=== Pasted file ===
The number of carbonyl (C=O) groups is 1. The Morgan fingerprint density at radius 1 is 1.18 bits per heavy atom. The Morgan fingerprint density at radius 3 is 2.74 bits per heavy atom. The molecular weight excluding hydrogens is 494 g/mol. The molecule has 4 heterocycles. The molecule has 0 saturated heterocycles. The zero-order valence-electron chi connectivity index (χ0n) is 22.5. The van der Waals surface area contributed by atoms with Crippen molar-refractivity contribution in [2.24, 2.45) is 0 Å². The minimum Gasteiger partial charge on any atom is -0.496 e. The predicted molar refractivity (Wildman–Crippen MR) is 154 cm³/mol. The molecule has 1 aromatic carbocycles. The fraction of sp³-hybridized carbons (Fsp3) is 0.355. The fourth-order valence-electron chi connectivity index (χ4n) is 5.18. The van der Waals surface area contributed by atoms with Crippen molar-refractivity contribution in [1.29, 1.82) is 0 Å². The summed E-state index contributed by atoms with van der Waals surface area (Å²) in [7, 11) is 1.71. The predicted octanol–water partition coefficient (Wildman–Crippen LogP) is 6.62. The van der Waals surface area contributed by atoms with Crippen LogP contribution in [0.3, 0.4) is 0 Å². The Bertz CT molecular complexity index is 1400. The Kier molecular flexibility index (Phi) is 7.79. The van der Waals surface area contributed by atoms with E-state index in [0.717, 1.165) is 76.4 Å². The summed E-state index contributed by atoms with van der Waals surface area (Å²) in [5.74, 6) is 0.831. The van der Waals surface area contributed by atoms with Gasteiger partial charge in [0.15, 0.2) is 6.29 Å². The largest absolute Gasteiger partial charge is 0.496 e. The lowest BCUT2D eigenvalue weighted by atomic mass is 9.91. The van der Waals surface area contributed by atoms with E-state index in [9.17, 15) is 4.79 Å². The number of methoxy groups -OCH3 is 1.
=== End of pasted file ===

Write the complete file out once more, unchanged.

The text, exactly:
The number of carbonyl (C=O) groups is 1. The Morgan fingerprint density at radius 1 is 1.18 bits per heavy atom. The Morgan fingerprint density at radius 3 is 2.74 bits per heavy atom. The molecular weight excluding hydrogens is 494 g/mol. The molecule has 4 heterocycles. The molecule has 0 saturated heterocycles. The zero-order valence-electron chi connectivity index (χ0n) is 22.5. The van der Waals surface area contributed by atoms with Crippen molar-refractivity contribution in [2.24, 2.45) is 0 Å². The minimum Gasteiger partial charge on any atom is -0.496 e. The predicted molar refractivity (Wildman–Crippen MR) is 154 cm³/mol. The molecule has 1 aromatic carbocycles. The fraction of sp³-hybridized carbons (Fsp3) is 0.355. The fourth-order valence-electron chi connectivity index (χ4n) is 5.18. The van der Waals surface area contributed by atoms with Crippen molar-refractivity contribution in [1.29, 1.82) is 0 Å². The summed E-state index contributed by atoms with van der Waals surface area (Å²) in [7, 11) is 1.71. The predicted octanol–water partition coefficient (Wildman–Crippen LogP) is 6.62. The van der Waals surface area contributed by atoms with Crippen LogP contribution in [0.3, 0.4) is 0 Å². The Bertz CT molecular complexity index is 1400. The Kier molecular flexibility index (Phi) is 7.79. The van der Waals surface area contributed by atoms with E-state index in [0.717, 1.165) is 76.4 Å². The summed E-state index contributed by atoms with van der Waals surface area (Å²) in [5.74, 6) is 0.831. The van der Waals surface area contributed by atoms with Gasteiger partial charge in [0.15, 0.2) is 6.29 Å². The largest absolute Gasteiger partial charge is 0.496 e. The lowest BCUT2D eigenvalue weighted by atomic mass is 9.91. The van der Waals surface area contributed by atoms with E-state index in [9.17, 15) is 4.79 Å². The number of methoxy groups -OCH3 is 1.